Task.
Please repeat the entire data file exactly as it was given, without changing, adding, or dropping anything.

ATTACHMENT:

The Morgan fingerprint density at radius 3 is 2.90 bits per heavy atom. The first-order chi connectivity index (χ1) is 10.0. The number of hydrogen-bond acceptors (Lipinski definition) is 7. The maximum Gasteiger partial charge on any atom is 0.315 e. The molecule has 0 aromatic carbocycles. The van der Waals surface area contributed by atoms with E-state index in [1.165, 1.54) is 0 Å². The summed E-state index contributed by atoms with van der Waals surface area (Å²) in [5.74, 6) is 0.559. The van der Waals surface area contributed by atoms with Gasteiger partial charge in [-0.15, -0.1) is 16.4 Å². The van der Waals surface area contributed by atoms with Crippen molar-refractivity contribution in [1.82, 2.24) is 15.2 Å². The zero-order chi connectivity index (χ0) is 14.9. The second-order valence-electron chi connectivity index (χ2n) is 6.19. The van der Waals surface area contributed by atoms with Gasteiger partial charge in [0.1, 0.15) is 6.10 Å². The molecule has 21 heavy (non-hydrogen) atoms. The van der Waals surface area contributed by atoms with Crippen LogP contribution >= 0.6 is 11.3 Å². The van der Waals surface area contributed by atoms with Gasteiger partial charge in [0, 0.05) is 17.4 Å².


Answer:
The Morgan fingerprint density at radius 3 is 2.90 bits per heavy atom. The first-order chi connectivity index (χ1) is 10.0. The number of hydrogen-bond acceptors (Lipinski definition) is 7. The maximum Gasteiger partial charge on any atom is 0.315 e. The molecule has 0 aromatic carbocycles. The van der Waals surface area contributed by atoms with E-state index in [1.165, 1.54) is 0 Å². The summed E-state index contributed by atoms with van der Waals surface area (Å²) in [5.74, 6) is 0.559. The van der Waals surface area contributed by atoms with Gasteiger partial charge in [-0.15, -0.1) is 16.4 Å². The van der Waals surface area contributed by atoms with Crippen molar-refractivity contribution in [1.82, 2.24) is 15.2 Å². The zero-order chi connectivity index (χ0) is 14.9. The second-order valence-electron chi connectivity index (χ2n) is 6.19. The van der Waals surface area contributed by atoms with Gasteiger partial charge in [0.1, 0.15) is 6.10 Å². The molecule has 21 heavy (non-hydrogen) atoms. The van der Waals surface area contributed by atoms with Crippen LogP contribution >= 0.6 is 11.3 Å². The van der Waals surface area contributed by atoms with Gasteiger partial charge in [0, 0.05) is 17.4 Å².